The Biden Administration has passed an ambitious energy policy in the U.S. to slash carbon emissions and mitigate the harmful effects of climate change. (1) However, transitioning from fossil fuels to renewable energy is a massive undertaking that requires billions of dollars in investments and significant upgrades to existing infrastructure. Is the U.S. ready?
Biden’s clean energy goal
In 2020, the Biden Administration announced its goal for the U.S. power sector to achieve 100% clean energy by 2035. This goal of completely pollution-free electricity is ambitious, and incorporating renewable energy on a wide scale is a major component of achieving it.
The U.S. electric grid cannot currently manage the demand for solar power capacity, and there is not yet enough renewable energy capacity installed to power the entire country. As of 2022, 60% of energy generated in the U.S. was still from fossil fuels. (2) To turn this around, the government will need to invest billions of dollars in the energy sector to fund clean energy technologies. (3)
The problem with the U.S. electric grid
Renewables, the “cheapest form of power today,” offer the most promising route to achieving 100% clean energy in the U.S. (4) However, the U.S. electric grid will require significant updates to support more solar and wind energy capacity.
Transitioning the current U.S. power grid to completely renewable energy is not as easy as flipping a switch. There is no single “grid” in the U.S. Rather, power is supplied through a fragmented, localized network of power grids. (5)
Although this power grid system supplies coal and gas-powered energy to homes relatively well, it is a major obstacle to bolstering solar and wind energy capacity. That’s because power from fossil fuels is typically generated locally and does not have to travel as far to reach customers. On the other hand, solar and wind farms are primarily in rural areas, so power would have to travel longer distances to reach customers.
The U.S. needs “thousands of miles of new high-voltage transmission lines” to effectively transport renewable energy generated in rural areas across the country, according to reporting by the New York Times. (5) This would require either significant collaboration between local utility companies, or for the federal government to take ownership of the project.
Land use disputes have also stalled some efforts to implement renewable energy across the U.S.
Although wind and solar electricity generation have virtually no carbon emissions, according to the Brookings Institution they “require at least 10 times as much land per unit of power produced than coal- or natural gas-fired power plants, including land disturbed to produce and transport the fossil fuels.” (6)
This has raised some concerns for the rural communities where utilities are building massive solar and wind farms. Some residents don’t like the appearance of wind turbines and solar farms near their homes. (7) Others are concerned the environmental impact of clearing and using land for renewable energy equipment outweighs the environmental benefits. (8)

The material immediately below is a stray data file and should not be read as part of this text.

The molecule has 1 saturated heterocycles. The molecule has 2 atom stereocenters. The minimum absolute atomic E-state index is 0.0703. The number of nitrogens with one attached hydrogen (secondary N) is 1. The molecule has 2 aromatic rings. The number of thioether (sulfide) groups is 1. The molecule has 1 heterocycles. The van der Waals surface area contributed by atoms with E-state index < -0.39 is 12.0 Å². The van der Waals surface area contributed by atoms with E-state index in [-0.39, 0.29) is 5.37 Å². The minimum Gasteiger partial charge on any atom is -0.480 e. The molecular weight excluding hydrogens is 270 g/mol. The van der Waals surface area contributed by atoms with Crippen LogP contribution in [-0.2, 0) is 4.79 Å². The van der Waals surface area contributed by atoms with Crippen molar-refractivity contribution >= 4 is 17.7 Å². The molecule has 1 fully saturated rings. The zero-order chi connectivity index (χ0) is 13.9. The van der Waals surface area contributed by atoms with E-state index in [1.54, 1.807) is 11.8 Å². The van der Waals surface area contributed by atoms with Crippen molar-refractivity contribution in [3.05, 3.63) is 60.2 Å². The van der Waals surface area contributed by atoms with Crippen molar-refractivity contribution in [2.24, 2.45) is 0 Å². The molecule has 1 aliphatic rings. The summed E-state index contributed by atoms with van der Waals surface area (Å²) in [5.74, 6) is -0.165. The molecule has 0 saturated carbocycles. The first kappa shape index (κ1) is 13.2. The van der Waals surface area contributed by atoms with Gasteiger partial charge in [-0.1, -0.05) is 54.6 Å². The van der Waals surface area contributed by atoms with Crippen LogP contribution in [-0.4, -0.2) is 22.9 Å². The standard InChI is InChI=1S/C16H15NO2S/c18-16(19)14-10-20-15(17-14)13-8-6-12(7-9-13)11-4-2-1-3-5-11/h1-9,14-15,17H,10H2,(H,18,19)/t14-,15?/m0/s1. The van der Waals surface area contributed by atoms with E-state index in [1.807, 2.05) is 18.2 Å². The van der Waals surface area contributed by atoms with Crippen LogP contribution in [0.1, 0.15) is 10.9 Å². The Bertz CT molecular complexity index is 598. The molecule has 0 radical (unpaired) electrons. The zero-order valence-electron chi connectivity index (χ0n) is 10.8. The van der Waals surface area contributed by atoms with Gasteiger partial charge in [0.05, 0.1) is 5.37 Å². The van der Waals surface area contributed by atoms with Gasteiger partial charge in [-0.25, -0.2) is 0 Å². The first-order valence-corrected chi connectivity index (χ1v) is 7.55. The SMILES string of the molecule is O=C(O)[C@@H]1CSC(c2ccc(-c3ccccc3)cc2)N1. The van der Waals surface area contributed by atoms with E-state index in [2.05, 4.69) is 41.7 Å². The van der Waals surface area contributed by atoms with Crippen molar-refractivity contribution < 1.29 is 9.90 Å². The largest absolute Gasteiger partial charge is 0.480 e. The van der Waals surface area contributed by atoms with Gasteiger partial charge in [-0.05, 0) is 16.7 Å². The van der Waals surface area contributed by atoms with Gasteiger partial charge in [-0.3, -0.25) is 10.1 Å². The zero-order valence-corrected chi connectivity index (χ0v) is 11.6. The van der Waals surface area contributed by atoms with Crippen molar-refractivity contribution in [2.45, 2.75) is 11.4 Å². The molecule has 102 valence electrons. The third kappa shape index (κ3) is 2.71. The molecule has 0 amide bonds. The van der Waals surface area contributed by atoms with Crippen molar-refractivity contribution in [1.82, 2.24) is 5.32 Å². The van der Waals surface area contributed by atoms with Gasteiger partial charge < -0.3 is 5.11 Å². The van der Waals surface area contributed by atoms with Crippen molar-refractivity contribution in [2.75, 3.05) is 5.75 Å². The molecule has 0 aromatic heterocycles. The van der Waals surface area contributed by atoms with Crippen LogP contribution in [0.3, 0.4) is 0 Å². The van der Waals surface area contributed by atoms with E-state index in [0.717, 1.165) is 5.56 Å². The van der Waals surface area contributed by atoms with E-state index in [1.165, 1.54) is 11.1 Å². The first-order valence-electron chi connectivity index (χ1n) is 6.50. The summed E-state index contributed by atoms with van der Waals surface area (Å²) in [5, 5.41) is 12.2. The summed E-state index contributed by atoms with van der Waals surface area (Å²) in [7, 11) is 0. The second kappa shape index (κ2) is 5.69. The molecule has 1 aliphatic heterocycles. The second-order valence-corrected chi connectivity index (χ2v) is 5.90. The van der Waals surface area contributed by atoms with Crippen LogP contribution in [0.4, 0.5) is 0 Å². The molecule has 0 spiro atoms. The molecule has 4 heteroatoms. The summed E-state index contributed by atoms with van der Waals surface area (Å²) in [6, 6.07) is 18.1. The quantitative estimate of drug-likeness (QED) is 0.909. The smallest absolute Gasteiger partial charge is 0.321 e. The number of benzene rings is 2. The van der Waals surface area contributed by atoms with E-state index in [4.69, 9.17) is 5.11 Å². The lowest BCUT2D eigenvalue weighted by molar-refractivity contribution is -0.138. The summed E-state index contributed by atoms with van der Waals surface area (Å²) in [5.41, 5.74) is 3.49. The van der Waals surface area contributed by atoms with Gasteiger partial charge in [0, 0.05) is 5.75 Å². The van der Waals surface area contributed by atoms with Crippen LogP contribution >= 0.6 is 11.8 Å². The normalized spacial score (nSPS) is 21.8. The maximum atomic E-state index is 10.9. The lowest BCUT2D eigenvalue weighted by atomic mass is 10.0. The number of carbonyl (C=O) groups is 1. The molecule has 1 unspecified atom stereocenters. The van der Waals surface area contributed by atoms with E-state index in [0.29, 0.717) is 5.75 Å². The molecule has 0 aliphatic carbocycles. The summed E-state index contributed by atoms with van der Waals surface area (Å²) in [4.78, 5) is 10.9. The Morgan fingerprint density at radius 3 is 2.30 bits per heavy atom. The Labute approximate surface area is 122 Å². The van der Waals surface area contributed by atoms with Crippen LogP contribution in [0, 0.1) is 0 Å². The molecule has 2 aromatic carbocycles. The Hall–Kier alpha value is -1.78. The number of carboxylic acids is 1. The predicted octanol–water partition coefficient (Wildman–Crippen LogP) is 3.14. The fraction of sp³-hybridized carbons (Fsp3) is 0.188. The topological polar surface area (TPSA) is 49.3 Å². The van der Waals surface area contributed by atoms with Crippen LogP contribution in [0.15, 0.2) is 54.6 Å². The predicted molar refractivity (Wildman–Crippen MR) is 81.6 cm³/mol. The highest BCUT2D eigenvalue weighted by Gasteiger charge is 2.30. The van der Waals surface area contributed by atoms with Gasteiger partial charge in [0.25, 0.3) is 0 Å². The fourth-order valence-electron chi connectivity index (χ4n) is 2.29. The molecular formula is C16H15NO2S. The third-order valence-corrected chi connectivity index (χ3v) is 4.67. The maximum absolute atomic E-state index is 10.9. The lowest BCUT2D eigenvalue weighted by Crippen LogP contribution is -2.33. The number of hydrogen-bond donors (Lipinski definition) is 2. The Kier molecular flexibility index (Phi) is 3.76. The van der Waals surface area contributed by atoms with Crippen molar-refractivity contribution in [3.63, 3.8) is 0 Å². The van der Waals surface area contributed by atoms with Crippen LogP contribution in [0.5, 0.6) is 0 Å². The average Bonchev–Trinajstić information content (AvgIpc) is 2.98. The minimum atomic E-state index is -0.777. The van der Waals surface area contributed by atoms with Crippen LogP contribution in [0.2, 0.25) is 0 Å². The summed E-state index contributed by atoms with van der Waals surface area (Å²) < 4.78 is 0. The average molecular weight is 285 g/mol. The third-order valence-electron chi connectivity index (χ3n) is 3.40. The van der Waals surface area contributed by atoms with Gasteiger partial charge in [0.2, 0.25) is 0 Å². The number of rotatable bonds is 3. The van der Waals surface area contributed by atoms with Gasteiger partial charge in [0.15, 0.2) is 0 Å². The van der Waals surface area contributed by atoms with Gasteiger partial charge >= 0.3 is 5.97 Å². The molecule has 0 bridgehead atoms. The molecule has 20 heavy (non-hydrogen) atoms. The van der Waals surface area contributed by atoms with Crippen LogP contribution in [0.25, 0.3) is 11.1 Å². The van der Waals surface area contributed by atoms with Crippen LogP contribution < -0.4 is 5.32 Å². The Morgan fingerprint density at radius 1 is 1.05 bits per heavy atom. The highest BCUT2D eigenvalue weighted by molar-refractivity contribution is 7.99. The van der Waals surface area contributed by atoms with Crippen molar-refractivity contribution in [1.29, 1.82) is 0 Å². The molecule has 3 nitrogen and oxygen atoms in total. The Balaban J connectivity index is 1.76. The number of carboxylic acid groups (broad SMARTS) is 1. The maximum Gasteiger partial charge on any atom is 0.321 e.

What needs to change?
Transitioning to 100% clean energy in the U.S. requires a multi-faceted approach. In addition to updating the energy grid for renewable energy, the U.S. government is already investing in carbon capture and removal technologies, incentivizing drivers to buy electric vehicles (EVs) and introducing new vehicle emission standards, among other advancements. (9)
There is still a lot that needs to change to reach the goal of 100% clean energy by 2035. This includes:
- Building out a national power grid network capable of transmitting energy across regions,
- Installing utility-scale energy storage so customers can utilize solar and wind energy when it’s not sunny or windy, and
- Integrating new artificial intelligence (AI) technologies to manage energy supply and optimize energy use. (10)
Ultimately, a combination of these solutions on a more widespread scale is necessary to achieve net-zero emissions.
Making a safe transition to renewable energy
To achieve the Biden Administration’s goal of 100% clean energy by 2035, the U.S. must significantly increase its decarbonization efforts through updating the energy system and investing in renewables.
To distribute renewable power effectively, developers must also ensure renewable energy equipment can meet energy demand safely. For example, renewable energy storage is critical to providing consistent power to customers, but some battery chemistries are a fire risk. In July 2023, a solar battery farm in northern New York caught fire, with the smoke posing a significant health risk to residents. (11)
Thankfully, new solar and solar battery technologies have made the risk of fire from residential solar PV systems extremely low. Additionally, the Solar Energy Technologies Office (SETO) has funded the Solar Training and Education for Professionals (STEP) program to train over 10,000 firefighters on managing solar equipment fires. (12)
Frequently asked questions
Utilizing renewable energy on a large scale can help mitigate climate change by reducing greenhouse gas emissions, increasing energy security and improving public health. Renewable energy sources like solar, wind, hydropower and offshore wind can also be more cost-effective than traditional energy sources. (13)
On a residential level, installing solar panels can help U.S. homeowners lower their carbon footprint and offset electricity bills.
The U.S. has set ambitious climate goals, hoping to have a 100% carbon-free energy sector by 2035. The country is updating the power grid, connecting significant amounts of renewable energy and offering incentives and subsidies to customers who purchase EVs and renewable energy systems. For example, under the Inflation Reduction Act passed in August 2022, homeowners who install an eligible solar system can receive a tax credit worth 30% of their total project cost*.